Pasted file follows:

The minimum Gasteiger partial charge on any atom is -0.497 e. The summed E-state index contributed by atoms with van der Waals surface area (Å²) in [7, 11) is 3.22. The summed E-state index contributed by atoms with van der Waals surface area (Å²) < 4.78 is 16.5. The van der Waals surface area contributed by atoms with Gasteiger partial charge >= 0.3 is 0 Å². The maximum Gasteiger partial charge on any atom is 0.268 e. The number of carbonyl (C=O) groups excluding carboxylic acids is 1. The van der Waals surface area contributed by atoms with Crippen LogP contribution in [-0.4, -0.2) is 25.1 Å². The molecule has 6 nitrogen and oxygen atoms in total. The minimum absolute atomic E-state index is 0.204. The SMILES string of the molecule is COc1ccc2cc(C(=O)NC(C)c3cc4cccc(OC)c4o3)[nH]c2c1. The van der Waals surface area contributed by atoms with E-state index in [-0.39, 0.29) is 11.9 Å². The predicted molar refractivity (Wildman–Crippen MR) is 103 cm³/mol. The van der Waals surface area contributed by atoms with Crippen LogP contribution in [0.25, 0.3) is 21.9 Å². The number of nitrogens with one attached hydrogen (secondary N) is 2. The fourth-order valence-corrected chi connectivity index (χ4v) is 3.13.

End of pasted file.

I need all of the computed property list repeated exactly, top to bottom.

The minimum Gasteiger partial charge on any atom is -0.497 e. The summed E-state index contributed by atoms with van der Waals surface area (Å²) in [7, 11) is 3.22. The summed E-state index contributed by atoms with van der Waals surface area (Å²) < 4.78 is 16.5. The van der Waals surface area contributed by atoms with Gasteiger partial charge >= 0.3 is 0 Å². The maximum Gasteiger partial charge on any atom is 0.268 e. The number of carbonyl (C=O) groups excluding carboxylic acids is 1. The van der Waals surface area contributed by atoms with Crippen LogP contribution in [-0.4, -0.2) is 25.1 Å². The molecule has 6 nitrogen and oxygen atoms in total. The minimum absolute atomic E-state index is 0.204. The SMILES string of the molecule is COc1ccc2cc(C(=O)NC(C)c3cc4cccc(OC)c4o3)[nH]c2c1. The van der Waals surface area contributed by atoms with E-state index in [-0.39, 0.29) is 11.9 Å². The predicted molar refractivity (Wildman–Crippen MR) is 103 cm³/mol. The van der Waals surface area contributed by atoms with Crippen LogP contribution in [0.25, 0.3) is 21.9 Å². The number of nitrogens with one attached hydrogen (secondary N) is 2. The fourth-order valence-corrected chi connectivity index (χ4v) is 3.13.